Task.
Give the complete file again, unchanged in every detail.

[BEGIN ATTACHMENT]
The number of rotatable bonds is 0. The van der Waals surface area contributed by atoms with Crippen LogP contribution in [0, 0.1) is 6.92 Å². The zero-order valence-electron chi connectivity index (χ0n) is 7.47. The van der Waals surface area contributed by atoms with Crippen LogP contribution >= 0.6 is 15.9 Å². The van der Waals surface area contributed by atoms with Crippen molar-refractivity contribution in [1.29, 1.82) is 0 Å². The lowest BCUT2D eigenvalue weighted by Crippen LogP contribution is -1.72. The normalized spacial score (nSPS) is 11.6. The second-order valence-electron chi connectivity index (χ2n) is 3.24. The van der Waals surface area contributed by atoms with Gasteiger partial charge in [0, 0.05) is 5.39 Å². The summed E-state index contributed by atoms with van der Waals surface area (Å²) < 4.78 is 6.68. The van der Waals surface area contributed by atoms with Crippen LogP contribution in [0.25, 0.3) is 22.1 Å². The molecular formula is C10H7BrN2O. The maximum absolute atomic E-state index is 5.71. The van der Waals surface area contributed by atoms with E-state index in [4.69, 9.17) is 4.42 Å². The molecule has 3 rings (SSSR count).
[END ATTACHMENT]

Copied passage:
The number of rotatable bonds is 0. The van der Waals surface area contributed by atoms with Crippen LogP contribution in [0, 0.1) is 6.92 Å². The zero-order valence-electron chi connectivity index (χ0n) is 7.47. The van der Waals surface area contributed by atoms with Crippen LogP contribution >= 0.6 is 15.9 Å². The van der Waals surface area contributed by atoms with Crippen molar-refractivity contribution in [1.29, 1.82) is 0 Å². The lowest BCUT2D eigenvalue weighted by Crippen LogP contribution is -1.72. The normalized spacial score (nSPS) is 11.6. The second-order valence-electron chi connectivity index (χ2n) is 3.24. The van der Waals surface area contributed by atoms with Gasteiger partial charge in [0, 0.05) is 5.39 Å². The summed E-state index contributed by atoms with van der Waals surface area (Å²) < 4.78 is 6.68. The van der Waals surface area contributed by atoms with Crippen LogP contribution in [0.25, 0.3) is 22.1 Å². The molecular formula is C10H7BrN2O. The maximum absolute atomic E-state index is 5.71. The van der Waals surface area contributed by atoms with E-state index in [4.69, 9.17) is 4.42 Å². The molecule has 3 rings (SSSR count).